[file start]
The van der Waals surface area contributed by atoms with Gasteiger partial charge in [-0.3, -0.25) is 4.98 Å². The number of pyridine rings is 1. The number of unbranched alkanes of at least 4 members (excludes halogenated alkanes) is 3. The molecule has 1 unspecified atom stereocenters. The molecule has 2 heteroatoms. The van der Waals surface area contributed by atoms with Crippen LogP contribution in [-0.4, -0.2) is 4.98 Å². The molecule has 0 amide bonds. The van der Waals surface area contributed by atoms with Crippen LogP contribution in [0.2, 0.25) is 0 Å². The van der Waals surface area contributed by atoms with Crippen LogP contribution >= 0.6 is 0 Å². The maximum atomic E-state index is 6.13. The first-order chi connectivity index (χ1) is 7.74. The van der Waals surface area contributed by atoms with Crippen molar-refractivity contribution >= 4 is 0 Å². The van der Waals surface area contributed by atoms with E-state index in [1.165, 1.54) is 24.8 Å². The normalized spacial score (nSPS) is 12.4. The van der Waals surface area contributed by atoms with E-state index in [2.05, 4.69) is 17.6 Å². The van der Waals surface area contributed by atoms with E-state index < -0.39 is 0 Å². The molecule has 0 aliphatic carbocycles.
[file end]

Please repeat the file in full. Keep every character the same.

The van der Waals surface area contributed by atoms with Gasteiger partial charge in [-0.3, -0.25) is 4.98 Å². The number of pyridine rings is 1. The number of unbranched alkanes of at least 4 members (excludes halogenated alkanes) is 3. The molecule has 1 unspecified atom stereocenters. The molecule has 2 heteroatoms. The van der Waals surface area contributed by atoms with Crippen LogP contribution in [-0.4, -0.2) is 4.98 Å². The molecule has 0 amide bonds. The van der Waals surface area contributed by atoms with Crippen LogP contribution in [0.2, 0.25) is 0 Å². The van der Waals surface area contributed by atoms with Crippen LogP contribution >= 0.6 is 0 Å². The maximum atomic E-state index is 6.13. The first-order chi connectivity index (χ1) is 7.74. The van der Waals surface area contributed by atoms with Crippen molar-refractivity contribution >= 4 is 0 Å². The van der Waals surface area contributed by atoms with E-state index in [1.165, 1.54) is 24.8 Å². The normalized spacial score (nSPS) is 12.4. The van der Waals surface area contributed by atoms with E-state index in [2.05, 4.69) is 17.6 Å². The van der Waals surface area contributed by atoms with E-state index < -0.39 is 0 Å². The molecule has 0 aliphatic carbocycles.